What's the difference between Pulao and Biryani

146 Views Updated: 15 Feb 2019
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There is this misconception amongst people that Pulao and Biryani is one and the same. I still remember this thing that my friend said. She said that Pulao is another name for Veg Biryani. And the moment I heard this, I couldn’t stop laughing. So, all the people with this misconception, remember that Pulao and Biryani are not the same. They are very different.

Let’s take a look at a few things that will clear your misconception.

1. Pulao and Biryani are different:

The main difference between Pulao and Biryani is the preparation method. Pulao is prepared using the absorption method, and Biryani is prepared using the draining method. The spices used also differ a lot. The amount of spices used in Pulao is less compared to that used in Biryani. Generally, spices used while making Biryani is high as it gives a unique taste and rich aroma to it.

2. Origin:

Then makes the Origin part. Some say that Pulao is originated from Biryani whereas some say it is originated in Central Asia. Biryani is said to have originated in West Asia.

3. Preparation technique:

As mentioned above, Pulao is made using the absorption method. This means that while making Pulao, the amount of water or stock used is completely absorbed by rice and vegetables. While, on the other hand, Biryani is made using the draining method. Here, the rice is par-boiled in water and then drained.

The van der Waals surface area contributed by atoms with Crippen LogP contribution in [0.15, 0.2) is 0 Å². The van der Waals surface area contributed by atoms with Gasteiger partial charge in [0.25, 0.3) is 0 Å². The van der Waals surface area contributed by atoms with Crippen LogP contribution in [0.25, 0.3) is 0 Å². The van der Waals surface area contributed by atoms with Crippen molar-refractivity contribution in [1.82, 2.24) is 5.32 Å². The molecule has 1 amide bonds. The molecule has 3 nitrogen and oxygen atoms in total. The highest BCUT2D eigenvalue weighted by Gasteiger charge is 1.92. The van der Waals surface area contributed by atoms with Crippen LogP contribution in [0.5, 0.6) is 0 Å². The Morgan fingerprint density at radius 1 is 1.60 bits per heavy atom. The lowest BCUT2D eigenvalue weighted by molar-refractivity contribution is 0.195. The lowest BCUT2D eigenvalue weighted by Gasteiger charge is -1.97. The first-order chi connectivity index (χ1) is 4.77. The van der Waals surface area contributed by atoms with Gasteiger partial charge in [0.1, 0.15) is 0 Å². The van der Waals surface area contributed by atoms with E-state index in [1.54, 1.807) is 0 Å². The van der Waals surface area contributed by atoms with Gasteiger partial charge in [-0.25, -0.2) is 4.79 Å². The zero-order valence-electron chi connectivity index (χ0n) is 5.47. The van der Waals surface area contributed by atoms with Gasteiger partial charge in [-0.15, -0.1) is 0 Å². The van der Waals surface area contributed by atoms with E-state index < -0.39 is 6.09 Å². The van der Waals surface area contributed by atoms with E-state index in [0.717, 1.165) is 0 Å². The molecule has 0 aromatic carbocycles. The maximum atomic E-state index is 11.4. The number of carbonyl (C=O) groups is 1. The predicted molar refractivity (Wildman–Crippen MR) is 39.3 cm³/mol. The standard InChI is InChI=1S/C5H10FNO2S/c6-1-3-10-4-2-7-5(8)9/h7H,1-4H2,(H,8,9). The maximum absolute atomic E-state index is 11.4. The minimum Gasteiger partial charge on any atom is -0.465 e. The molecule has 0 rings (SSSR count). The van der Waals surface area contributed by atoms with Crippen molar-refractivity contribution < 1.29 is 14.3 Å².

4. Layering:

Pulao doesn’t involve any kind of layering. Here, the veggies, meat, and rice are sautéed and then in some water along with spices. Whereas, Biryani is always prepared in layers. The first layer is always for meat or vegetables and the second layer involves fried onions.

5. Use of spices:

As again mentioned above, the spices used to prepare Pulao are less compared to the spices used in Biryani.

6. Cooking duration:

Preparing Biryani involves a lot of time along with patience. It is also cooked on a low flame. While making Pulao doesn’t take much time to get prepared and is also cooked on medium to high flame.

Author’s bio:

The author of the article is a chef and also has hosted many shows. He also has a passion for writing and thus, writes for many magazines and newspaper columns. Mumbai-style Tawa Pulao turns out to be his favourite dish and thus, often keeps cooking different types of Pulao.

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